Watford Museum is housed in what used to be a mansion belonging to Benskins Brewery. The museum is devoted to all aspects of local history, including its industrial and sporting heritage. Its exhibits also include the Cassiobury Collection of fine art, collected by the Earls of Essex over more than 300 years.
The Palace Theatre, just off Watford High Street, has been staging performances since 1908. The building itself is 'one of the most elegant Edwardian theatres in Britain', and is a Grade II listed building.
Watford Colosseum is primarily a classical concert venue and is used frequently by the likes of the BBC Concert Orchestra, the Royal Philharmonic Orchestra, the London Symphony Orchestra and the English Chamber Orchestra. The Colosseum can also be hired as a conference or exhibition venue, or even privately for weddings and parties.
The Pumphouse Theatre & Arts Centre is, not surprisingly, housed in what was once the water pumping station for Watford. When it fell into disuse in the 1970s, the building was converted into a theatre, and has since been expanded to its current role as a 124-seat auditorium and concert venue. The centre acts as a focal point for local arts groups, including visual arts as well as music and theatre.
In the centre of Watford is the Harlequin Centre, a shopping mall containing over 130 shops, including all the usual chains, as well as a few smaller independent stores. Just don't try to get into any of the car parks at a weekend...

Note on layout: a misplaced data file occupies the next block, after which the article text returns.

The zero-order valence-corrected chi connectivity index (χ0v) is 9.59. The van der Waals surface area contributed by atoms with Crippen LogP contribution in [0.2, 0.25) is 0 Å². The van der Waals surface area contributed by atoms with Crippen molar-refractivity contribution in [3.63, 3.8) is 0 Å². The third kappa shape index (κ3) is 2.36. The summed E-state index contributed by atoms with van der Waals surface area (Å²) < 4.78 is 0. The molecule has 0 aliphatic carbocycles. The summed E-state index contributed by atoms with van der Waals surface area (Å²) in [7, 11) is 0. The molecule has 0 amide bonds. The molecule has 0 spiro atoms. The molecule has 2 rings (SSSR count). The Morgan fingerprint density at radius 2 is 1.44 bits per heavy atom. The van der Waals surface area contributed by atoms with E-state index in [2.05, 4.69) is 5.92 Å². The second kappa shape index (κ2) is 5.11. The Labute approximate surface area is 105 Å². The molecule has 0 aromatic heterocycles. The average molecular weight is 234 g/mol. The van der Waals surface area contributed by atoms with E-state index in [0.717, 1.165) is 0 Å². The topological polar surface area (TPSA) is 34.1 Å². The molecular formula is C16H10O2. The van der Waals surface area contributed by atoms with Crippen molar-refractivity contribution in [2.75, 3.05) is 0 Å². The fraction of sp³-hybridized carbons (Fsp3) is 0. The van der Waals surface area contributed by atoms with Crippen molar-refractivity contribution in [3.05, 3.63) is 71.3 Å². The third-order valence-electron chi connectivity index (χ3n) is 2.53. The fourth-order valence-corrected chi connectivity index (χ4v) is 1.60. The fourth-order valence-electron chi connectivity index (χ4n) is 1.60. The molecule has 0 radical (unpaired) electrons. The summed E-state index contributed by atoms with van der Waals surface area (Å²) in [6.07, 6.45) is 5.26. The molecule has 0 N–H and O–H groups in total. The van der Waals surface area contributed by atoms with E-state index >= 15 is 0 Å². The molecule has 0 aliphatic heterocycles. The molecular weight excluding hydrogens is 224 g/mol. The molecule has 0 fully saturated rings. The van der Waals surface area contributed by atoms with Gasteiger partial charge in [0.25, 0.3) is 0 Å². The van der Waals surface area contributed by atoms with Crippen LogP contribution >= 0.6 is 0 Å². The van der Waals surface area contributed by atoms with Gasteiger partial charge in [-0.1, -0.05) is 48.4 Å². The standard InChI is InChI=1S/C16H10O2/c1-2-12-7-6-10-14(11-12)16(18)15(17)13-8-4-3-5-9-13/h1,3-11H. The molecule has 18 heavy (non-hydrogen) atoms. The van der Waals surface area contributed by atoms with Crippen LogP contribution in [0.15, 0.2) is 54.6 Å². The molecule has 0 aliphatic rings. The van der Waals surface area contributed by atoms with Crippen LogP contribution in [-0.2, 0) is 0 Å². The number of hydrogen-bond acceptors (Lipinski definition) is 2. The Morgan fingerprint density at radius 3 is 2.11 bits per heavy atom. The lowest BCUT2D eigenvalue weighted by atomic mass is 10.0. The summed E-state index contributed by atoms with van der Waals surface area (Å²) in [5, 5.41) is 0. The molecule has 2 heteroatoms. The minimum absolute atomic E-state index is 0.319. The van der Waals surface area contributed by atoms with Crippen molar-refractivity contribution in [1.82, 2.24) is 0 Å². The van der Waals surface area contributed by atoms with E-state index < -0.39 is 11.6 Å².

Next door to the Harlequin Centre is the Covered Market, the descendent of the historic market that gave life to the town in centuries past.
Vicarage Road stadium is the home of Watford Football Club, who usually play their football in the Championship or, occasionally, Premier League. Perhaps the club's most famous association is with the singer Elton John, who became club chairman in 1976 and, under the management of Graham Taylor6, the club was transformed from the lower-league outfit it then was. Elton eventually resigned as chairman, and was later appointed the club's 'honorary life president'. Vicarage Road stadium is also the home to Saracens Rugby Football Club of the Guinness Premiership.
Just outside Watford, on the site of an old Rolls Royce aircraft factory, sits Leavesden Film Studios, home of the Harry Potter films, as well as Star Wars Episodes I and II, and the Tim Burton/Johnny Depp film, Sleepy Hollow. The studio was created in 1995 for the filming of the James Bond film, GoldenEye, and has since developed into a major industrial park.